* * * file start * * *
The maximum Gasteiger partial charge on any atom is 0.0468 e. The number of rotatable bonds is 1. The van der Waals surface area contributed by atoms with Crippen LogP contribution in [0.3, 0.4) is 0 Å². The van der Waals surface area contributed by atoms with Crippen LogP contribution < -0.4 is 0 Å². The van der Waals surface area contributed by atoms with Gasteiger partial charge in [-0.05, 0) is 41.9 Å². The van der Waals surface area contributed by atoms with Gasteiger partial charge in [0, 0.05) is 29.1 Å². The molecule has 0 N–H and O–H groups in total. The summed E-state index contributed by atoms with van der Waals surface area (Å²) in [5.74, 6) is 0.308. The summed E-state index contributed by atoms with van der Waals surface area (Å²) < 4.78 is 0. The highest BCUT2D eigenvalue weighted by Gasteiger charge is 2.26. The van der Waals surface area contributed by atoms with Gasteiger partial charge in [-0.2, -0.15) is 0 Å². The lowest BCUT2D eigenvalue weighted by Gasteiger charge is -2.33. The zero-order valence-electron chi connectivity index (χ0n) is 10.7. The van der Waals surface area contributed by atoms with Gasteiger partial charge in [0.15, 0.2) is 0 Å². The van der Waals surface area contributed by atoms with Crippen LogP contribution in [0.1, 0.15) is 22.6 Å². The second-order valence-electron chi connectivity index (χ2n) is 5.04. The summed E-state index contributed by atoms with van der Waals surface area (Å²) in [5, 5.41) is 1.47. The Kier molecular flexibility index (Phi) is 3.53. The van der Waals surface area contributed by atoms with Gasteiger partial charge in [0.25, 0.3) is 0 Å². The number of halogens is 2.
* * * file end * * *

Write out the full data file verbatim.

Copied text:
The maximum Gasteiger partial charge on any atom is 0.0468 e. The number of rotatable bonds is 1. The van der Waals surface area contributed by atoms with Crippen LogP contribution in [0.3, 0.4) is 0 Å². The van der Waals surface area contributed by atoms with Crippen LogP contribution < -0.4 is 0 Å². The van der Waals surface area contributed by atoms with Gasteiger partial charge in [-0.05, 0) is 41.9 Å². The van der Waals surface area contributed by atoms with Gasteiger partial charge in [0, 0.05) is 29.1 Å². The molecule has 0 N–H and O–H groups in total. The summed E-state index contributed by atoms with van der Waals surface area (Å²) in [5.74, 6) is 0.308. The summed E-state index contributed by atoms with van der Waals surface area (Å²) < 4.78 is 0. The highest BCUT2D eigenvalue weighted by Gasteiger charge is 2.26. The van der Waals surface area contributed by atoms with Gasteiger partial charge in [-0.2, -0.15) is 0 Å². The lowest BCUT2D eigenvalue weighted by Gasteiger charge is -2.33. The zero-order valence-electron chi connectivity index (χ0n) is 10.7. The van der Waals surface area contributed by atoms with Gasteiger partial charge in [0.15, 0.2) is 0 Å². The van der Waals surface area contributed by atoms with Crippen LogP contribution in [0.1, 0.15) is 22.6 Å². The second-order valence-electron chi connectivity index (χ2n) is 5.04. The summed E-state index contributed by atoms with van der Waals surface area (Å²) in [5, 5.41) is 1.47. The Kier molecular flexibility index (Phi) is 3.53. The van der Waals surface area contributed by atoms with Gasteiger partial charge in [0.25, 0.3) is 0 Å². The number of halogens is 2.